In it's many uses since 1863, it has served as the first law office in Arizona, the first general store in central Arizona, the first Protestant worship house in central Arizona, the first boarding house in central Arizona, and the first courthouse in  Arizona.

    On Site: The Ranch House

    Inside Ranch House Sharlot Hall Museum Prescott Arizona 2Wagon Sharlot Hall Museum Prescott ArizonaSharlot-Hall-Museum-Ranch-House

    The Ranch House was built by the Works Progress Administration workers under Sharlot Hall’s supervision in the 1930s to represent the ranch homes of the area. Although the earliest settlers to this area were mostly single men, families soon followed.  Homes were built of the abundant Ponderosa pine trees. As time passed, sawn lumber replaced hewn logs, and ranch homes began to look less rustic. Most ranch houses had only a single, multipurpose room. Cooking, sleeping, bathing and other indoor activities took place there. A fireplace was used for cooking and heating. Many families saved their money for such luxuries as a cast iron stove, glass windows and additional rooms.

    Most ranches were as self-sufficient as possible. A milk cow and some chickens were acquired as soon as practical. A garden plot provided fresh vegetables for summer use and to put up for winter. Seed was generally saved from year to year to reduce expense and insure a constant supply of seed that would breed true.

    A ranch woman's work included milking the cows, tending the chickens, planting the garden, washing, mending, cooking and caring for the family's needs. Up before dawn, she worked through the day and into the night. At a time when sewing was done by hand, and labor-saving devices were few, there was little time for leisure. Traditionally, Monday was wash day, Tuesday was ironing; Wednesday was mending; Thursday was cleaning; Friday was baking; Saturday was odds and ends or a trip to town: and Sunday was the Sabbath, a day of rest. Without television or radio, rest often meant quilting, reading, and playing with the children.

    As a ranch woman herself, Sharlot M. Hall was keenly aware of the area's ranching history. In 1936, she convinced the Works Progress Administration to build this log cabin as a tribute to pioneer ranchers and to house her collection of saddles and branding irons.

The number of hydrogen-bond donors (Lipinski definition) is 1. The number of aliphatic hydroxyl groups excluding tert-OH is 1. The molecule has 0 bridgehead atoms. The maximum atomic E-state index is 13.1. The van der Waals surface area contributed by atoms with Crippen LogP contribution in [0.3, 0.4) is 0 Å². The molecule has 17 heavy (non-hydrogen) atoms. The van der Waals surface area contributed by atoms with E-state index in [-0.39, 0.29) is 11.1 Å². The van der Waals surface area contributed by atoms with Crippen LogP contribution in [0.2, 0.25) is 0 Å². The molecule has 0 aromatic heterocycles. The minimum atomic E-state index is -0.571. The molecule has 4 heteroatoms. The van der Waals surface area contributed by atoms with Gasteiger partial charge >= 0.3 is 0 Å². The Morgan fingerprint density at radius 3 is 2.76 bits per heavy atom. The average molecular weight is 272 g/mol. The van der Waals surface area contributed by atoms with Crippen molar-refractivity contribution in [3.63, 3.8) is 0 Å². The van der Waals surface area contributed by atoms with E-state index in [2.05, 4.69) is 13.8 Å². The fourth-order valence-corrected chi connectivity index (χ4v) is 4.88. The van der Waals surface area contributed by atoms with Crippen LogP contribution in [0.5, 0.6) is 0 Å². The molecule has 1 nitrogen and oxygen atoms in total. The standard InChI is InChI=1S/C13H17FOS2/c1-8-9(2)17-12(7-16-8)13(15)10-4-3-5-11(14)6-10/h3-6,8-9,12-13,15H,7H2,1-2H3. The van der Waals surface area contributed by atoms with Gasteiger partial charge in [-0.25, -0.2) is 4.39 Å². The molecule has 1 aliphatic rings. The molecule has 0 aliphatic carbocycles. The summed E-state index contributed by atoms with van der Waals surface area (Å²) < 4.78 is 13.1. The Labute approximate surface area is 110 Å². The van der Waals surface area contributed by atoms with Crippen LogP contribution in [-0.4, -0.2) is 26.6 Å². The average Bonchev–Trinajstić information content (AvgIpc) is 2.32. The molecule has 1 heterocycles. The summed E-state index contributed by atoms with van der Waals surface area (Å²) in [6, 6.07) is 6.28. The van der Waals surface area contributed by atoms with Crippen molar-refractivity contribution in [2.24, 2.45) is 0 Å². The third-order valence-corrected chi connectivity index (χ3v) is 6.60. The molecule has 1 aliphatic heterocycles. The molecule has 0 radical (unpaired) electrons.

On Site: The John C. Frémont House



    Completed in 1875, this modest structure was built with local milled lumber when the town of Prescott was little more than a decade old. At that time it was considered one of the more desirable residences in town. The sophisticated construction of this house reflects the rapid growth of Prescott during the ten years after 1864. Furnishings are from 1875-1881.
    John Charles Frémont found it a suitable residence while he served as the fifth territorial governor of Arizona (1878-1881). Frémont gained fame as the “Great Pathfinder” because of his pre-Civil War expeditions to the West. He ran for president of the United States as the first standard bearer for the Republican Party in 1856. Later he served briefly as a Union general. His career waned after the war, and his appointment as governor was seen as a means of improving his fortunes.

    The Frémonts resided here briefly, paying $90 a month for rent. It is likely that the house would have been sparsely decorated because it was a rental property from which the Frémonts were absent frequently. The cost of buying things to decorate a temporary residence in the pre-railroad era or bringing out large items from the former residence of the Frémonts also suggest Spartan surroundings, as was the case for most army officers posted to the Arizona Territory.

    Despite these challenges, the governor’s accomplished wife, Jessie Benton Frémont, used the home for social gatherings. After she returned to the East, their daughter Lily assumed the duties of hostess and homemaker.